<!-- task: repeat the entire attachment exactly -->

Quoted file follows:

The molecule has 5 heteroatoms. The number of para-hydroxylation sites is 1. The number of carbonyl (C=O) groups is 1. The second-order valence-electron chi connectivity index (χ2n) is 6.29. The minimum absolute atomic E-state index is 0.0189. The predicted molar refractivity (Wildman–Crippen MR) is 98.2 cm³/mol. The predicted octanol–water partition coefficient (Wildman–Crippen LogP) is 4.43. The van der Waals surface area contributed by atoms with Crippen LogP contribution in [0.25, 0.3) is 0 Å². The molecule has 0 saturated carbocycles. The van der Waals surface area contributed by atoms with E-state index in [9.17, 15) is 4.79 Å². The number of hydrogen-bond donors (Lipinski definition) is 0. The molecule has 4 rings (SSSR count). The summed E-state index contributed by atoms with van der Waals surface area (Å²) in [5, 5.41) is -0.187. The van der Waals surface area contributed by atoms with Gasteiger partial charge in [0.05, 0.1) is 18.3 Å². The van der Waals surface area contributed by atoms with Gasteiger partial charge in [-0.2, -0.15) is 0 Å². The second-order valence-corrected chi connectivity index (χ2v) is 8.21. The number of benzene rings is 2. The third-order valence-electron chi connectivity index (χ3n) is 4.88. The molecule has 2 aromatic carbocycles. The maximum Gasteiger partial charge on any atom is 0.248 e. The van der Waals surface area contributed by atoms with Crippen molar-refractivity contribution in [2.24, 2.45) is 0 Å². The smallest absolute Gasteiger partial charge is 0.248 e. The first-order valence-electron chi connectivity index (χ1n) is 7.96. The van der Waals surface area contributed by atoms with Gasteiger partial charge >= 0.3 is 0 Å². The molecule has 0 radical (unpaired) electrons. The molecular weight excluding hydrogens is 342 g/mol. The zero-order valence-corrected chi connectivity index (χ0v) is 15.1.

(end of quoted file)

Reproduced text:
The molecule has 5 heteroatoms. The number of para-hydroxylation sites is 1. The number of carbonyl (C=O) groups is 1. The second-order valence-electron chi connectivity index (χ2n) is 6.29. The minimum absolute atomic E-state index is 0.0189. The predicted molar refractivity (Wildman–Crippen MR) is 98.2 cm³/mol. The predicted octanol–water partition coefficient (Wildman–Crippen LogP) is 4.43. The van der Waals surface area contributed by atoms with Crippen LogP contribution in [0.25, 0.3) is 0 Å². The molecule has 0 saturated carbocycles. The van der Waals surface area contributed by atoms with E-state index in [9.17, 15) is 4.79 Å². The number of hydrogen-bond donors (Lipinski definition) is 0. The molecule has 4 rings (SSSR count). The summed E-state index contributed by atoms with van der Waals surface area (Å²) in [5, 5.41) is -0.187. The van der Waals surface area contributed by atoms with Gasteiger partial charge in [0.05, 0.1) is 18.3 Å². The van der Waals surface area contributed by atoms with Gasteiger partial charge in [-0.2, -0.15) is 0 Å². The second-order valence-corrected chi connectivity index (χ2v) is 8.21. The number of benzene rings is 2. The third-order valence-electron chi connectivity index (χ3n) is 4.88. The molecule has 2 aromatic carbocycles. The maximum Gasteiger partial charge on any atom is 0.248 e. The van der Waals surface area contributed by atoms with Crippen molar-refractivity contribution in [2.24, 2.45) is 0 Å². The smallest absolute Gasteiger partial charge is 0.248 e. The first-order valence-electron chi connectivity index (χ1n) is 7.96. The van der Waals surface area contributed by atoms with Gasteiger partial charge >= 0.3 is 0 Å². The molecule has 0 radical (unpaired) electrons. The molecular weight excluding hydrogens is 342 g/mol. The zero-order valence-corrected chi connectivity index (χ0v) is 15.1.